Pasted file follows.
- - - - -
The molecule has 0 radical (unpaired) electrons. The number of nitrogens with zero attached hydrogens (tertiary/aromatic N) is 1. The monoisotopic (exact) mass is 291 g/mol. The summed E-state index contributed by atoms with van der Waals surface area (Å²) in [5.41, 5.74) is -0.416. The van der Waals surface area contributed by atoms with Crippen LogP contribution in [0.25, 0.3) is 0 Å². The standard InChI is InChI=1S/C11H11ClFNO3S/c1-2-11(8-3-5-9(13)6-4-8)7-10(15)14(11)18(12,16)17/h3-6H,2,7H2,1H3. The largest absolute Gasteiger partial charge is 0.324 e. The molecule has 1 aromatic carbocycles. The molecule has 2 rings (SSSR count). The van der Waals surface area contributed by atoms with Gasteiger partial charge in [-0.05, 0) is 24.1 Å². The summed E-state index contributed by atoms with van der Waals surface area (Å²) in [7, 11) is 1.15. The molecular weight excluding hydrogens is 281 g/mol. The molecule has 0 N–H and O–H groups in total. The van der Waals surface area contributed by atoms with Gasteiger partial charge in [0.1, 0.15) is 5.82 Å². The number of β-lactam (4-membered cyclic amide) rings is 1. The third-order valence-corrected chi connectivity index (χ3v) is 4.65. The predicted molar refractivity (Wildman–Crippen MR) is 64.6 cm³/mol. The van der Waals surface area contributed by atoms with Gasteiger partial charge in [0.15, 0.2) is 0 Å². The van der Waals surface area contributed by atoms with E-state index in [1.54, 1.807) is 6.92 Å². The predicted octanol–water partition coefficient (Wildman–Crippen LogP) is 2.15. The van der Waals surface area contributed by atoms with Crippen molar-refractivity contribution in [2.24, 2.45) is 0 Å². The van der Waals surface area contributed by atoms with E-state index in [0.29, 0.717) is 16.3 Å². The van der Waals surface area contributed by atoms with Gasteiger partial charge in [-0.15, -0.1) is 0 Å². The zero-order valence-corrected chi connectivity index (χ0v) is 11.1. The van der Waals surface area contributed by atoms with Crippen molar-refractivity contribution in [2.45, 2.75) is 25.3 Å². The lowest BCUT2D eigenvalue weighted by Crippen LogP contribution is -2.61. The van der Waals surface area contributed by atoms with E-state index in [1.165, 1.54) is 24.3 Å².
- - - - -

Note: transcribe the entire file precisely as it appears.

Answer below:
The molecule has 0 radical (unpaired) electrons. The number of nitrogens with zero attached hydrogens (tertiary/aromatic N) is 1. The monoisotopic (exact) mass is 291 g/mol. The summed E-state index contributed by atoms with van der Waals surface area (Å²) in [5.41, 5.74) is -0.416. The van der Waals surface area contributed by atoms with Crippen LogP contribution in [0.25, 0.3) is 0 Å². The standard InChI is InChI=1S/C11H11ClFNO3S/c1-2-11(8-3-5-9(13)6-4-8)7-10(15)14(11)18(12,16)17/h3-6H,2,7H2,1H3. The largest absolute Gasteiger partial charge is 0.324 e. The molecule has 1 aromatic carbocycles. The molecule has 2 rings (SSSR count). The van der Waals surface area contributed by atoms with Gasteiger partial charge in [-0.05, 0) is 24.1 Å². The summed E-state index contributed by atoms with van der Waals surface area (Å²) in [7, 11) is 1.15. The molecular weight excluding hydrogens is 281 g/mol. The molecule has 0 N–H and O–H groups in total. The van der Waals surface area contributed by atoms with Gasteiger partial charge in [0.1, 0.15) is 5.82 Å². The number of β-lactam (4-membered cyclic amide) rings is 1. The third-order valence-corrected chi connectivity index (χ3v) is 4.65. The predicted molar refractivity (Wildman–Crippen MR) is 64.6 cm³/mol. The van der Waals surface area contributed by atoms with Gasteiger partial charge in [0.15, 0.2) is 0 Å². The van der Waals surface area contributed by atoms with E-state index in [1.54, 1.807) is 6.92 Å². The predicted octanol–water partition coefficient (Wildman–Crippen LogP) is 2.15. The van der Waals surface area contributed by atoms with Crippen molar-refractivity contribution in [2.24, 2.45) is 0 Å². The van der Waals surface area contributed by atoms with E-state index in [0.29, 0.717) is 16.3 Å². The van der Waals surface area contributed by atoms with Gasteiger partial charge in [-0.15, -0.1) is 0 Å². The zero-order valence-corrected chi connectivity index (χ0v) is 11.1. The van der Waals surface area contributed by atoms with Crippen molar-refractivity contribution in [2.45, 2.75) is 25.3 Å². The lowest BCUT2D eigenvalue weighted by Crippen LogP contribution is -2.61. The van der Waals surface area contributed by atoms with E-state index in [1.165, 1.54) is 24.3 Å².